The heading for this post is the quote that Tony Campolo uses to conclude an interview he did on the Ted Haggard situation. I found it very interesting and here's the link...
I guess the first thing to say about Haggard is that the lesson for pastors everywhere is don't put yourself in a position where you admit, to a reporter, in front of your wife and three of our kids, that you bought crystal meth from a gay prostitute you hired to give you a massage in a hotel room in Denver. That's just, bad, on any number of levels. I mean, what's the worst aspect of that particular moment? Admitting on TV, and thus to your 14,000 member church that you purchased illegal drugs (even if you never did inhale)? That after you denied ever knowing the man, a self-proclaimed gay escort, that now you remember that you hired him to give you massage? Or that you, the leading crusader against gay marriage on the basis that morally it will destroy the country, were in the presence of gay prostitute, and as a disciple of Jesus your witness was to hide your identity and buy drugs from the man? Or was it the conversation, the questions, and that confused look in the eyes of your wife and kids after you pulled away from that TV reporter?
Or was it the pain and lonliness you felt months, even years ago, that was so deep that maybe you were deceived into believing that not even God would accept you as you are?
Here's the weird thing about all of this.... I understand where Ted Haggard's head was at when he lost his way. I haven't hired any prostitutes or bought drugs, but I've found other means of escape that were legal, and while not nearly as overtly distructive, tore my inner life apart. I mean the pressure of being a pastor stems from you having to stand up in front of people and speak with conviction week after week, when maybe, in your own heart, there is doubt and some uncertainty. Speak honestly about this, "from the heart", and you cause an uproar (let's just say I know, unequivically, that this is true, and leave it at that). Hide the confusion, and you begin to withdraw, or get sick, or act out in strange ways you can't understand. And it doesn't matter if the sin is sexual in nature, or you find yourself watching TV until 3am every morning in a stupor.... the need to escape while simultaneously you are proclaiming that we should enter the Kingdom of Heaven is a horrible, horrible place to be. That's why, to me, the incidents in question, the "did he or didn't he", don't make a difference. You end up where Ted Haggard did today, trapped in that SUV, and faced with the choice of admitting on TV and in front of your family that you bought drugs, or issuing a simple "no comment", you choose to make the confession, you are hurting and that hurt runs long and deep.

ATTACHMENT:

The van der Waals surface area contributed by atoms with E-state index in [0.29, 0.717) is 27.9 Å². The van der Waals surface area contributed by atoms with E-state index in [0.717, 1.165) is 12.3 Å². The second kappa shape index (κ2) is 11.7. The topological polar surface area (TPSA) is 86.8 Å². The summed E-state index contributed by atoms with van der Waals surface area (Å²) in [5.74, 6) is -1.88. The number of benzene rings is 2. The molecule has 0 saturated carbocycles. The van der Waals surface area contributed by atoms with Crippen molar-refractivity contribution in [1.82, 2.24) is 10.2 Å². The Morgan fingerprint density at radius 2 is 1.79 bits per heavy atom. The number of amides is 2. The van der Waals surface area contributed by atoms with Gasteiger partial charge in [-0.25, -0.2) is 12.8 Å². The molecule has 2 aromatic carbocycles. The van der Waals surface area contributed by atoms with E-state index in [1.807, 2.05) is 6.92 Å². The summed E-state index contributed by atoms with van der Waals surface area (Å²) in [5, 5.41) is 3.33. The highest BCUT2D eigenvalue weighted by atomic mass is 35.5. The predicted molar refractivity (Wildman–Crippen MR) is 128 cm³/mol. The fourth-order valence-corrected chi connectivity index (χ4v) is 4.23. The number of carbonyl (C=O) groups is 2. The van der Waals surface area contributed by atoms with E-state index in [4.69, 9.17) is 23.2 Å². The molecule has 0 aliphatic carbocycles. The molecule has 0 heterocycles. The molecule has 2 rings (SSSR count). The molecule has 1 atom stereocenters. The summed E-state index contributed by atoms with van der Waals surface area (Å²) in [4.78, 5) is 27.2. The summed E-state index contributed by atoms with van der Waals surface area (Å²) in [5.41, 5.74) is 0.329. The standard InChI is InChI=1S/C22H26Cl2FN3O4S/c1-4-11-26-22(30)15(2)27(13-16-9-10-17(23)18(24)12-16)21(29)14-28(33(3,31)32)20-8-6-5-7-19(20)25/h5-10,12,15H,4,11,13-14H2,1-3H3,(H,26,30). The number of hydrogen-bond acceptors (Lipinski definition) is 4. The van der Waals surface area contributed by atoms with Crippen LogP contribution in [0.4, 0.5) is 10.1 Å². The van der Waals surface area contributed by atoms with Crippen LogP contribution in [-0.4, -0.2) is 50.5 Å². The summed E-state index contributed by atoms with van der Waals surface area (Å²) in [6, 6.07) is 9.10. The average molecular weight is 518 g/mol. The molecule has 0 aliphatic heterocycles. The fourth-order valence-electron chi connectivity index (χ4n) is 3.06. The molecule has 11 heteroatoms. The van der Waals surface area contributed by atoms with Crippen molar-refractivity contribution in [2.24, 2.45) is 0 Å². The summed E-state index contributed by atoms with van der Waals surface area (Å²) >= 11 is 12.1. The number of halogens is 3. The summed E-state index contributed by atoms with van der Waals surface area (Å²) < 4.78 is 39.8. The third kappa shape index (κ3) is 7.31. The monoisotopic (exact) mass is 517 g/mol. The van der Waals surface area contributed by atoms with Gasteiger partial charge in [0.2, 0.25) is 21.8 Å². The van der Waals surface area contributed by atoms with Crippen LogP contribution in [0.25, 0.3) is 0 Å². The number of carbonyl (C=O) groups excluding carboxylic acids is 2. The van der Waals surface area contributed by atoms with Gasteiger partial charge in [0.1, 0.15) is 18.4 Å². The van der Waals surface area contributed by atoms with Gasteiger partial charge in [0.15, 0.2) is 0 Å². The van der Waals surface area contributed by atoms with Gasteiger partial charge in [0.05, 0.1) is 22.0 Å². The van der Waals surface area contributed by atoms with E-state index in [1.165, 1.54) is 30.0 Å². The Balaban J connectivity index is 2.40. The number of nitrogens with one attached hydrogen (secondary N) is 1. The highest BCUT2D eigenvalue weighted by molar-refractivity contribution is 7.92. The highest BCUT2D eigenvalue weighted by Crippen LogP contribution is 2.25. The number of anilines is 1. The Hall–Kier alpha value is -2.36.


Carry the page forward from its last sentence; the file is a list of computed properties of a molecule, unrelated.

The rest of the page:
That's why, unlike the Bryan of maybe four or five years ago, who would have lit into this pastor, now, I just feel bad for the man. I pray he finds some healing and peace on the other side of this. I hope he finds some true friends that will stand by him as he deals with all this stuff. That the pain of this moment will someday seem like a small price to have been paid to find himself, and in the process, a grace-filled God who whispers,
"You should have seen what would have happened to you if that whole gay drug thing hadn't broken when it did. I don't know what you were so afraid of... didn't you know I loved you, no matter what? Heck Ted, you really are better than the worst thing you've ever done."
Thank God, that is true for all of us. Let this be our message to one another, as we proclaim the mystery of faith.... that even death can't separate us from the love of God in Christ Jesus.
P.S. Watched "Akeela and the Bee" with Aimee tonight (we didn't think it was appropriate for the boys, but it will be when they get older), and it was fantastic. I'll talk more about this movie Monday for the weekly "Ten Things...", but if you are looking for a good flick to rent this weekend, go ahead and bring it home. You won't be sorry.